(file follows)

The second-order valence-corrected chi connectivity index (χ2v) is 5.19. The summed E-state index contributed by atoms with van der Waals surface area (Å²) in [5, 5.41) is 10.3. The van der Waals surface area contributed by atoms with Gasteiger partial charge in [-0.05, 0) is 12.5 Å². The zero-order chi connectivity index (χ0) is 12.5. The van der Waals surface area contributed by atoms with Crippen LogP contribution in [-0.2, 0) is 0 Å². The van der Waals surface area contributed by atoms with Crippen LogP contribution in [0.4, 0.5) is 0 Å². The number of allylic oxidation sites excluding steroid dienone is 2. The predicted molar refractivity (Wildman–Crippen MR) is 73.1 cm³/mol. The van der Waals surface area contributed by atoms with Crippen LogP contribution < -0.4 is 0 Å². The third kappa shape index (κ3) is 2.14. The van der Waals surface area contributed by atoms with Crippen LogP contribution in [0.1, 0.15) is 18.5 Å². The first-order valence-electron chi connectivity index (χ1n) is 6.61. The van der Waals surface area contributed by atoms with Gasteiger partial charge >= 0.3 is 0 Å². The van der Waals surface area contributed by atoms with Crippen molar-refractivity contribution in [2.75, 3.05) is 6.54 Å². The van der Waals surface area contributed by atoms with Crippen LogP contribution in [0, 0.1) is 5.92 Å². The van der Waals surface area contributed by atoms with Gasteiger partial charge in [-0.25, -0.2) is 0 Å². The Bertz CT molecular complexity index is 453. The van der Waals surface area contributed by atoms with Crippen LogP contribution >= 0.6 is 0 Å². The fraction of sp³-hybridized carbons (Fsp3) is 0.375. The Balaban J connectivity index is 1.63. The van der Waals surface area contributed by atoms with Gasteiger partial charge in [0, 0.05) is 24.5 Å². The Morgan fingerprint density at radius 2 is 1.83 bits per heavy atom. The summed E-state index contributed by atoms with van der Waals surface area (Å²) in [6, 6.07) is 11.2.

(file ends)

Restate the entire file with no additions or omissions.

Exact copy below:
The second-order valence-corrected chi connectivity index (χ2v) is 5.19. The summed E-state index contributed by atoms with van der Waals surface area (Å²) in [5, 5.41) is 10.3. The van der Waals surface area contributed by atoms with Gasteiger partial charge in [-0.05, 0) is 12.5 Å². The zero-order chi connectivity index (χ0) is 12.5. The van der Waals surface area contributed by atoms with Crippen LogP contribution in [-0.2, 0) is 0 Å². The van der Waals surface area contributed by atoms with Crippen LogP contribution in [0.4, 0.5) is 0 Å². The number of allylic oxidation sites excluding steroid dienone is 2. The predicted molar refractivity (Wildman–Crippen MR) is 73.1 cm³/mol. The van der Waals surface area contributed by atoms with Crippen LogP contribution < -0.4 is 0 Å². The third kappa shape index (κ3) is 2.14. The van der Waals surface area contributed by atoms with Crippen LogP contribution in [0.1, 0.15) is 18.5 Å². The first-order valence-electron chi connectivity index (χ1n) is 6.61. The van der Waals surface area contributed by atoms with Gasteiger partial charge >= 0.3 is 0 Å². The van der Waals surface area contributed by atoms with Crippen molar-refractivity contribution in [2.75, 3.05) is 6.54 Å². The van der Waals surface area contributed by atoms with Crippen LogP contribution in [0, 0.1) is 5.92 Å². The van der Waals surface area contributed by atoms with Gasteiger partial charge in [-0.25, -0.2) is 0 Å². The Bertz CT molecular complexity index is 453. The van der Waals surface area contributed by atoms with Crippen LogP contribution >= 0.6 is 0 Å². The fraction of sp³-hybridized carbons (Fsp3) is 0.375. The Balaban J connectivity index is 1.63. The van der Waals surface area contributed by atoms with Gasteiger partial charge in [0, 0.05) is 24.5 Å². The Morgan fingerprint density at radius 2 is 1.83 bits per heavy atom. The summed E-state index contributed by atoms with van der Waals surface area (Å²) in [6, 6.07) is 11.2.